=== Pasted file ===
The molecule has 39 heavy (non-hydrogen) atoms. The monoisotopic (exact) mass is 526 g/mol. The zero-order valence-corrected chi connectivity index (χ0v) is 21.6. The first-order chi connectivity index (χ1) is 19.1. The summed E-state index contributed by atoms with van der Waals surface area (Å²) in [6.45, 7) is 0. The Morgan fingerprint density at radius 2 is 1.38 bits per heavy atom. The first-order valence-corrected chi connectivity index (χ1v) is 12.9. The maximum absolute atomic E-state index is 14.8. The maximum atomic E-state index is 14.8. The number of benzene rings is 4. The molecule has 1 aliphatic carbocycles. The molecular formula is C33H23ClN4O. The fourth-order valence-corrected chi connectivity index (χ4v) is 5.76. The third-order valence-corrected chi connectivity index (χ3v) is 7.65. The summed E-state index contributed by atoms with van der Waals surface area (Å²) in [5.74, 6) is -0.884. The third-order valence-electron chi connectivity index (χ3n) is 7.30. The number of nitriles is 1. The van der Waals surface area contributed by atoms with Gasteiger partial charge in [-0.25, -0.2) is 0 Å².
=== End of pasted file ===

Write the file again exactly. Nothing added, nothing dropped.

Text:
The molecule has 39 heavy (non-hydrogen) atoms. The monoisotopic (exact) mass is 526 g/mol. The zero-order valence-corrected chi connectivity index (χ0v) is 21.6. The first-order chi connectivity index (χ1) is 19.1. The summed E-state index contributed by atoms with van der Waals surface area (Å²) in [6.45, 7) is 0. The Morgan fingerprint density at radius 2 is 1.38 bits per heavy atom. The first-order valence-corrected chi connectivity index (χ1v) is 12.9. The maximum absolute atomic E-state index is 14.8. The maximum atomic E-state index is 14.8. The number of benzene rings is 4. The molecule has 1 aliphatic carbocycles. The molecular formula is C33H23ClN4O. The fourth-order valence-corrected chi connectivity index (χ4v) is 5.76. The third-order valence-corrected chi connectivity index (χ3v) is 7.65. The summed E-state index contributed by atoms with van der Waals surface area (Å²) in [5.74, 6) is -0.884. The third-order valence-electron chi connectivity index (χ3n) is 7.30. The number of nitriles is 1. The van der Waals surface area contributed by atoms with Gasteiger partial charge in [-0.25, -0.2) is 0 Å².